Emily Coombs, a pioneer of big mountain skiing who became a catalyst for helping integrate Jackson Hole's Latino community into winter sports, is retiring from the Doug Coombs Foundation. In what started as an idea six years ago to build the foundation, largely by herself, has since become one of the most remarkable nonprofit success stories in the ski world.
But as she stated this week, Coombs needs to move on to find a career that will support herself and her son, David. In a Facebook post on May 18, she wrote:
"It is with a heavy heart that I chose to resign from my job with the Doug Coombs Foundation. I created this foundation both for a meaningful career and to change the situation in Jackson Hole where the kids of the Latino workforce were not included in the organized sports programs. I wish the 'career' part had worked out as this was so much more than a job. It was my life. But I need to make a living, so after six years I realized this was never going to happen working for a nonprofit organization in Jackson Hole. I hope you will continue to support the kids so they can continue to participate in the sports programs enjoyed by their peers. Diversity without inclusion is not a good thing for any community, and very sad for innocent children."
Mary Erickson, the foundation's executive director, said Coombs leaves the foundation in a healthy place. When Coombs launched the organization in 2012, she enrolled 28 kids and helped them receive financial assistance for ski rentals, lift tickets, and lessons. This past winter, the foundation served 191 children, including 38 of the kids' parents. It also now staffs two full-time employees and another part-time position—all for the purpose of helping those less fortunate get outdoors and for Jackson to be a more inclusive community.
"It's not an unhealthy thing for an organization to grow and evolve," Erickson said this week. "And I think she realized she's taken it as far as she could. She's very much an entrepreneur and now it's time to hand it over as all the pieces are in place. She also wanted to make sure we're fully committed to her mission, which we are."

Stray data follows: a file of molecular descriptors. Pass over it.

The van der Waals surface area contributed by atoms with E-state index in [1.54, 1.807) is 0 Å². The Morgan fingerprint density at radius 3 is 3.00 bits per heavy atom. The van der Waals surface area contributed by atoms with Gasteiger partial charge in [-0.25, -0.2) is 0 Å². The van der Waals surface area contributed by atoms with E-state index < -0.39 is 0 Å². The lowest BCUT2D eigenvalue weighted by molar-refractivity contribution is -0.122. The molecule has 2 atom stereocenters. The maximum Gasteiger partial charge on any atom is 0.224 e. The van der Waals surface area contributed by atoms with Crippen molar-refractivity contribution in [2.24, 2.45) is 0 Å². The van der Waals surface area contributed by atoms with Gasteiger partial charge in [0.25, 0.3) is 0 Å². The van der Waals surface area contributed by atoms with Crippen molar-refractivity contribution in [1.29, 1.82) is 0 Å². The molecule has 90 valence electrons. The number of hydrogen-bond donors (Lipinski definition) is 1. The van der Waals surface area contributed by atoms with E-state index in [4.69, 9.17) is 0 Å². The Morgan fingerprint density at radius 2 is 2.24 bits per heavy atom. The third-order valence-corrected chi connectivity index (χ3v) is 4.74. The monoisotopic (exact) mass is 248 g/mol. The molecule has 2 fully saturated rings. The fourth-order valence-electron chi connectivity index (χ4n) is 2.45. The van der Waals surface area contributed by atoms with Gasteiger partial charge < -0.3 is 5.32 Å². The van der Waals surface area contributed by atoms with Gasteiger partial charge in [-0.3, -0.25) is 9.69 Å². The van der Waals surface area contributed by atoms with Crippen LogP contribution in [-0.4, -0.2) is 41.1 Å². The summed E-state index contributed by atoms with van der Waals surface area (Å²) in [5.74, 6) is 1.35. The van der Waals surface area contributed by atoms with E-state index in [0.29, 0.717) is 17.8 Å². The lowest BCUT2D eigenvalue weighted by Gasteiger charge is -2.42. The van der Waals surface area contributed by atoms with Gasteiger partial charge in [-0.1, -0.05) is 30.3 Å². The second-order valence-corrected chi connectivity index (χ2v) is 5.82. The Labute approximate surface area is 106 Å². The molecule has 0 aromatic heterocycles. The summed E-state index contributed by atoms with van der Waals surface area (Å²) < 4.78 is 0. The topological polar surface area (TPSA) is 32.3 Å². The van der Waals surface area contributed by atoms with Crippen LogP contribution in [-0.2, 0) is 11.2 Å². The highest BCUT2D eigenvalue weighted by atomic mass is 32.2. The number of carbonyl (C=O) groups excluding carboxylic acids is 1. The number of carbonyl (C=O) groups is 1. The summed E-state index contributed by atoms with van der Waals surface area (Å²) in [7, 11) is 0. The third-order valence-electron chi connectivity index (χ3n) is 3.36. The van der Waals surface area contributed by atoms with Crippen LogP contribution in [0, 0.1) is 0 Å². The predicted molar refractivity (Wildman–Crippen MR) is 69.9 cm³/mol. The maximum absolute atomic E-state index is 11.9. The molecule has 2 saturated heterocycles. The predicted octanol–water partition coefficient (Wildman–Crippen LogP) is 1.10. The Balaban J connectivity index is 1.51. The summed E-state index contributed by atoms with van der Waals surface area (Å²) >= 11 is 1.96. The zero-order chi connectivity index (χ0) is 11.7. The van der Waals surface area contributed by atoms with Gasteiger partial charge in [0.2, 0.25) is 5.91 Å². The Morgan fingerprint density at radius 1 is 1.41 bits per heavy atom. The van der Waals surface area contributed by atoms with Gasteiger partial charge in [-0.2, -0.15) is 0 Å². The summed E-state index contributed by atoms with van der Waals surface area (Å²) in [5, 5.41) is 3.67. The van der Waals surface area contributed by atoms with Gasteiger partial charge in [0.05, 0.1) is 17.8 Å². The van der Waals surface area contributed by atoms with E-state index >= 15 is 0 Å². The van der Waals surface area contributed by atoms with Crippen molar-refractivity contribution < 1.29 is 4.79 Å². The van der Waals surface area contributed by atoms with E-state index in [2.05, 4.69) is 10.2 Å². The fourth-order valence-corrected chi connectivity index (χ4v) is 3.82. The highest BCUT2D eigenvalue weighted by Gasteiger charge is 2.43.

"We're deeply grateful for everything she's done," Erickson added.
Coombs founded the organization in 2012 after the death of her husband, Doug Coombs, one of the greatest skiers of all time who died while skiing in La Grave, France, in 2006. In an interview with Powder on Wednesday, Coombs said she originally wanted the foundation to enable a career for herself, as she needed something to do when she gave up running steep-skiing clinics after Doug's passing. The other goal was to "solve a problem" of helping to ease racial divisions within Jackson Hole. In a population of roughly 10,000, an estimated 28-33 percent are Latino. Yet Coombs rarely, if ever, saw any of them skiing or taking part in the outdoor activities that make Jackson such a desirable place to live.
By welcoming the children into skiing, she figured, the parents would follow. And they have.
"Just seeing these kids out there and thriving and being included in the community, and seeing the parents getting to know each other, that's what makes me feel good," Coombs said. "It's not about the skiing; skiing is just the way you make change happen."
As a lifelong skier, Coombs says intends to teach skiing at Jackson Hole Mountain Resort this coming winter, and is interested in starting ski camps for women ages 50 and up. She also plans to ski more with David, who is 14, and the close friends she's made through the foundation.
She also hopes the goals of the foundation spread to other ski towns. Now that Coombs has done the legwork, she’s shown what’s possible. “This actually works and the community is better for it,” she said. “Hopefully it will go to other ski towns. Now that you see how this works, other communities aren't starting in the dark.”